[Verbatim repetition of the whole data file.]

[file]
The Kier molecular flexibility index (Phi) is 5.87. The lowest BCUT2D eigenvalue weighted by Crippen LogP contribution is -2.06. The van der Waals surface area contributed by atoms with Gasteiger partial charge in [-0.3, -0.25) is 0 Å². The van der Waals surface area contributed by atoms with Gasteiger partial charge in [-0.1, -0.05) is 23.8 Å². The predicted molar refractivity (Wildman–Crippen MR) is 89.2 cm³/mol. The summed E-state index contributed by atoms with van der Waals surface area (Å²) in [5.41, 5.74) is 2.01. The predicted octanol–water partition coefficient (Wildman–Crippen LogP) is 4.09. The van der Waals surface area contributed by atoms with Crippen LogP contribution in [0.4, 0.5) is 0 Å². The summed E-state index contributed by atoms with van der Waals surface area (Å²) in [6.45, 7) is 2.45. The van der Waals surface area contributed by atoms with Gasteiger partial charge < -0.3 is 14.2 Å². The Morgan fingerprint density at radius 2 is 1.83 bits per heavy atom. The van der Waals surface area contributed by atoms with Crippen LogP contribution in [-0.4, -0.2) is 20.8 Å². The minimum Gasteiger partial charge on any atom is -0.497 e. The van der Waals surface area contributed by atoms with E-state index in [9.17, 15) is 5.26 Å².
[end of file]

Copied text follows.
The Kier molecular flexibility index (Phi) is 5.87. The lowest BCUT2D eigenvalue weighted by Crippen LogP contribution is -2.06. The van der Waals surface area contributed by atoms with Gasteiger partial charge in [-0.3, -0.25) is 0 Å². The van der Waals surface area contributed by atoms with Gasteiger partial charge in [-0.1, -0.05) is 23.8 Å². The predicted molar refractivity (Wildman–Crippen MR) is 89.2 cm³/mol. The summed E-state index contributed by atoms with van der Waals surface area (Å²) in [5.41, 5.74) is 2.01. The predicted octanol–water partition coefficient (Wildman–Crippen LogP) is 4.09. The van der Waals surface area contributed by atoms with Crippen LogP contribution in [0.4, 0.5) is 0 Å². The summed E-state index contributed by atoms with van der Waals surface area (Å²) in [6.45, 7) is 2.45. The van der Waals surface area contributed by atoms with Gasteiger partial charge < -0.3 is 14.2 Å². The Morgan fingerprint density at radius 2 is 1.83 bits per heavy atom. The van der Waals surface area contributed by atoms with Crippen LogP contribution in [-0.4, -0.2) is 20.8 Å². The minimum Gasteiger partial charge on any atom is -0.497 e. The van der Waals surface area contributed by atoms with E-state index in [9.17, 15) is 5.26 Å².